Reflecting on Jens Rasmussen’s legacy. A strong program for a hard problem
Jens Rasmussen has been a very influential thinker for the last quarter of the 20th century in the safety science field and especially in major hazard prevention. He shaped many of the basic assumptions regarding safety and accidents which are still held today. One can see that many of his ideas underlie more recent advances in this field. Indeed, in the first decade of the 21st century, many have been inspired by his propositions and have pursued their own research agendas by using, extending or criticising his ideas. The author of numerous articles, chapters of books and books, Rasmussen had an inspiring scientific research record spreading over 30 years, expanding across the boundaries of many scientific disciplines. This article introduces selected elements of Rasmussen’s legacy, including the SRK model, his theoretical approach of errors, the issue of investigating accidents, his model of migration and the sociotechnical view. It will be demonstrated that Jens Rasmussen provided key concepts for understanding safety and accidents, many of which are still relevant today. In particular, this article introduces how some principles such as degree of freedom, self organisation and adaptation, defence in depth fallacy but also the notion of error as ‘unsuccessful experiment with unacceptable consequences’ still offer powerful insights into the challenge of predicting and preventing major accidents. It is also argued that they combine into a specific interpretation of the ‘normal accident’ debate, anticipating current trends based on complexity lenses. Overall, Jens Rasmussen defines the contours of what is called ‘a strong program for a hard problem’.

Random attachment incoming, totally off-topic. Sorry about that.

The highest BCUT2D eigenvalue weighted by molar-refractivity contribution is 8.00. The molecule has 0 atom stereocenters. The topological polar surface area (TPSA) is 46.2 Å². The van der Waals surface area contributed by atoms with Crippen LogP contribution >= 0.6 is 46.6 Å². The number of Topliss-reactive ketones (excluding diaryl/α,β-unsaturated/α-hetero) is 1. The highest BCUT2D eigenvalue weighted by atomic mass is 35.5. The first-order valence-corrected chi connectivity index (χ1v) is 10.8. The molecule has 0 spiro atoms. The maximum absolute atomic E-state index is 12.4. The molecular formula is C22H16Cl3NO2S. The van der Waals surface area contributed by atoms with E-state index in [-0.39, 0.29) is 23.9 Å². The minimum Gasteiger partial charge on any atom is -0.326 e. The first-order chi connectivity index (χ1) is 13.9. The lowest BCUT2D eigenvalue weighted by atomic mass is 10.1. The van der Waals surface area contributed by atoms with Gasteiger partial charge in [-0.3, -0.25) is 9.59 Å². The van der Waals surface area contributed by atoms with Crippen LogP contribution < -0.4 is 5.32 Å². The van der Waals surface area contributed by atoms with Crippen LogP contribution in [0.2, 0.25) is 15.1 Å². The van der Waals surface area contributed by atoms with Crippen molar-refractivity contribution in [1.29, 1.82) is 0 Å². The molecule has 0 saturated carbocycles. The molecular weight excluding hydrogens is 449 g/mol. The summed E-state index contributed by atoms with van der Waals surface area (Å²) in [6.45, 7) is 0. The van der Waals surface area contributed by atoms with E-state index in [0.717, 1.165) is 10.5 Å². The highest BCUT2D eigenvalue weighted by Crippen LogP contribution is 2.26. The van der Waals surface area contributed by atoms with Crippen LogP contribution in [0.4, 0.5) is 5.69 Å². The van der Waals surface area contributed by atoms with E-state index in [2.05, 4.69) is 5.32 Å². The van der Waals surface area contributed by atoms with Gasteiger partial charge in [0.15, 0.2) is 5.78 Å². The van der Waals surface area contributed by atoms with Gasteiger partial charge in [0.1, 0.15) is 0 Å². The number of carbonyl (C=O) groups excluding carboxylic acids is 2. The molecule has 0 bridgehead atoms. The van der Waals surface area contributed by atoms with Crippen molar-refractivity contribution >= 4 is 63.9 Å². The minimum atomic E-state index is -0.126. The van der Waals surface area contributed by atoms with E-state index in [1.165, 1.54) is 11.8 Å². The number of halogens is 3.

- Two articles on Jens Rasmussen's legacy
- Preliminary remarks
- Article sections
- Modelling process plant operator in relation to engineering issues
- Genesis of the model
- Hollnagel's critique of SRK
- The conceputalisation of 'human error'
- Two independent fields, 'psychology' and 'cognitive engineering'
- An early 'naturalistic' perspective on 'human error'
- The difference between technical and human reliability/safety analysis
- Intermediate comments
- A new vision for accident and safety